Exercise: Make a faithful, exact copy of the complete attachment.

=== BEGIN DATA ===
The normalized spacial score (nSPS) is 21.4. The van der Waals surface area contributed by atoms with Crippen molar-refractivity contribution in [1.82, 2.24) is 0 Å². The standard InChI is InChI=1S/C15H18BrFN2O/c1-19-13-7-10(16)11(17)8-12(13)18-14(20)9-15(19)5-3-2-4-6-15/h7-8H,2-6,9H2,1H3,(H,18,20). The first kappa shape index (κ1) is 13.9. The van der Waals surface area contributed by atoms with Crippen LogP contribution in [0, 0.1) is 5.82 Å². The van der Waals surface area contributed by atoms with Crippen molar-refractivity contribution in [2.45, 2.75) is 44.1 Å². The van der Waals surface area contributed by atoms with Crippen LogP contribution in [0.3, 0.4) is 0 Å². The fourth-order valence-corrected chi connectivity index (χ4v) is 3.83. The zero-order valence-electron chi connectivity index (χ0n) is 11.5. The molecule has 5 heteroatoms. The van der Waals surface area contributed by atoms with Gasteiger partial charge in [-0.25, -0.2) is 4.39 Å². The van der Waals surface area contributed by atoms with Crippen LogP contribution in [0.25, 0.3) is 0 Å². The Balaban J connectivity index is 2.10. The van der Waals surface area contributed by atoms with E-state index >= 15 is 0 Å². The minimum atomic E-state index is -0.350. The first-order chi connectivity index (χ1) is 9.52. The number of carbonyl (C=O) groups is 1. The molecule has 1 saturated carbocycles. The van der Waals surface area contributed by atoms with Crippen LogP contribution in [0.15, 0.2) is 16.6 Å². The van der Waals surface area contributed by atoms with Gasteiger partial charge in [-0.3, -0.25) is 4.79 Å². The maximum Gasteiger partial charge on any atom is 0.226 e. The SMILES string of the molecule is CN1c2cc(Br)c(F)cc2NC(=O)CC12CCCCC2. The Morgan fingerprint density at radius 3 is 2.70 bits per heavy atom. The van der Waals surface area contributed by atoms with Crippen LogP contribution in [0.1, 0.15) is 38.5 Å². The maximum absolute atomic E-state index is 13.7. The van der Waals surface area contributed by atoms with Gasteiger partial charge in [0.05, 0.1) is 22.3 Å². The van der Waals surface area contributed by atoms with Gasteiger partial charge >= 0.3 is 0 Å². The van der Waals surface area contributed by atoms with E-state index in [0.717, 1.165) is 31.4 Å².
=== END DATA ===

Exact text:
The normalized spacial score (nSPS) is 21.4. The van der Waals surface area contributed by atoms with Crippen molar-refractivity contribution in [1.82, 2.24) is 0 Å². The standard InChI is InChI=1S/C15H18BrFN2O/c1-19-13-7-10(16)11(17)8-12(13)18-14(20)9-15(19)5-3-2-4-6-15/h7-8H,2-6,9H2,1H3,(H,18,20). The first kappa shape index (κ1) is 13.9. The van der Waals surface area contributed by atoms with Crippen LogP contribution in [0, 0.1) is 5.82 Å². The van der Waals surface area contributed by atoms with Crippen molar-refractivity contribution in [2.45, 2.75) is 44.1 Å². The van der Waals surface area contributed by atoms with Crippen LogP contribution in [0.3, 0.4) is 0 Å². The fourth-order valence-corrected chi connectivity index (χ4v) is 3.83. The zero-order valence-electron chi connectivity index (χ0n) is 11.5. The molecule has 5 heteroatoms. The van der Waals surface area contributed by atoms with Gasteiger partial charge in [-0.25, -0.2) is 4.39 Å². The van der Waals surface area contributed by atoms with Crippen LogP contribution in [0.25, 0.3) is 0 Å². The Balaban J connectivity index is 2.10. The van der Waals surface area contributed by atoms with E-state index >= 15 is 0 Å². The minimum atomic E-state index is -0.350. The first-order chi connectivity index (χ1) is 9.52. The number of carbonyl (C=O) groups is 1. The molecule has 1 saturated carbocycles. The van der Waals surface area contributed by atoms with Crippen LogP contribution in [0.15, 0.2) is 16.6 Å². The van der Waals surface area contributed by atoms with Gasteiger partial charge in [-0.3, -0.25) is 4.79 Å². The maximum Gasteiger partial charge on any atom is 0.226 e. The SMILES string of the molecule is CN1c2cc(Br)c(F)cc2NC(=O)CC12CCCCC2. The Morgan fingerprint density at radius 3 is 2.70 bits per heavy atom. The van der Waals surface area contributed by atoms with Crippen LogP contribution in [0.1, 0.15) is 38.5 Å². The maximum absolute atomic E-state index is 13.7. The van der Waals surface area contributed by atoms with Gasteiger partial charge in [0.05, 0.1) is 22.3 Å². The van der Waals surface area contributed by atoms with Gasteiger partial charge >= 0.3 is 0 Å². The van der Waals surface area contributed by atoms with E-state index in [0.717, 1.165) is 31.4 Å².